Gao L Chen, MD1, Dan Eisenberg, MD, MS2, Eric Kubat, MD2. 1VA Palo Alto Health Care System, 2Stanford University School of Medicine
Background: Obesity is associated with gastroesophageal reflux disease (GERD). Long standing GERD is a risk factor for transformation to Barrett’s Esophagus (BE), a premalignant disease. Although Roux-en-Y gastric bypass is an established treatment of both obesity and GERD, little evidence is available regarding its effect upon BE.
Methods: After IRB approval, Roux-en-Y gastric bypass (RYGB) patients with a preoperative diagnosis of BE were identified and data was abstracted from a prospectively managed bariatric surgery database at an academic-affiliated, Veterans Affairs Medical Center. All RYGB patients underwent a preoperative esophagogastroduodenoscopy (EGD). Patients with biopsy-proven BE received routine surveillance EGD every 3 years. Follow up was defined by last surveillance EGD.
Results: Between 2001 and 2015 bariatric surgery was performed in 287 patients at our institution. 132 bariatric patients underwent RYGB. The incidence of preoperative BE in this cohort was 10.6% (n=14). 11 had short segment BE, 3 had long segment BE; none had dysplasia. Most were men (86%; n=12), the average age was 57 years, and the average preoperative body mass index (BMI) was 45.4 kg/m2. Among the 86% (n=12) of patients who had symptomatic GERD, all were taking a proton pump inhibitor (PPI) preoperatively. One year after RYGB, the cohort’s average BMI decreased to 31.6 kg/m2 and the average percent excess BMI loss (%EBMIL) was 71% (range 36.6% – 97.8%). Two of the 14 patients were lost to follow up, 3 pending surveillance EGD, and 1 patient had BE regression on PPI medication alone prior to surgery. Complete data was available for 8 patients with a median follow up of 85.4 months. Of these, 4 demonstrated regression of BE (intestinal metaplasia to squamous epithelium) and 4 had stable BE with no regression; none had progression of Barrett’s based on EGD with histology. Among patients with BE regression, none required a PPI at last follow-up and among those with stable BE only 2 still required PPI medication.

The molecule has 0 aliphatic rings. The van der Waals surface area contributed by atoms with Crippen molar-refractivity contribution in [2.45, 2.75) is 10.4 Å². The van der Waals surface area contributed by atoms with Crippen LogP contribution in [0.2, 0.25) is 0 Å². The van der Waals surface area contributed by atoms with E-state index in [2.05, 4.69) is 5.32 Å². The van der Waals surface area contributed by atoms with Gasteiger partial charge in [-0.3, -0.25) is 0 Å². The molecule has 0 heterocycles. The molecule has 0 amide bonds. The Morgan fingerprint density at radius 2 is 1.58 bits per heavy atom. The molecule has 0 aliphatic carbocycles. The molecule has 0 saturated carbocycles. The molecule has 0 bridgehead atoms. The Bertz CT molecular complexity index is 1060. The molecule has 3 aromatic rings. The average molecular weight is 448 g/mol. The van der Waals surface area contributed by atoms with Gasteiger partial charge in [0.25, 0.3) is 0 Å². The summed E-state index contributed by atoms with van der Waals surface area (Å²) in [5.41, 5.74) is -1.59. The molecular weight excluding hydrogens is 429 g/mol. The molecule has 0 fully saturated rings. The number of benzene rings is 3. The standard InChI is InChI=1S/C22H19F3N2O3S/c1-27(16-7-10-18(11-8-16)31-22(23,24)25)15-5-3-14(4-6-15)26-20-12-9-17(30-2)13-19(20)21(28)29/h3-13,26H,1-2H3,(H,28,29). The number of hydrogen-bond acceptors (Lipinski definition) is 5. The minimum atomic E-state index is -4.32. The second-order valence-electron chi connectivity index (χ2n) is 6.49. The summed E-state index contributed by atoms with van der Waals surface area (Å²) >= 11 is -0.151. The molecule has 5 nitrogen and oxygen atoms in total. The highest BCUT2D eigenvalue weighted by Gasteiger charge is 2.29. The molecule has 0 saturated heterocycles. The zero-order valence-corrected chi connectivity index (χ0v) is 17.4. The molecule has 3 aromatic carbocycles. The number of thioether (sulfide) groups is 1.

Conclusion: RYBG can lead to regression of BE in morbidly obese patients with GERD. Most patients experience a decrease in PPI use. Further studies are necessary to determine the role of RYGB in patients with BE with BMI <35 kg/m2.
Presented at the SAGES 2017 Annual Meeting in Houston, TX.
Abstract ID: 79816
Program Number: P010
Presentation Session: Poster of Distinction (Non CME)
Presentation Type: PDIST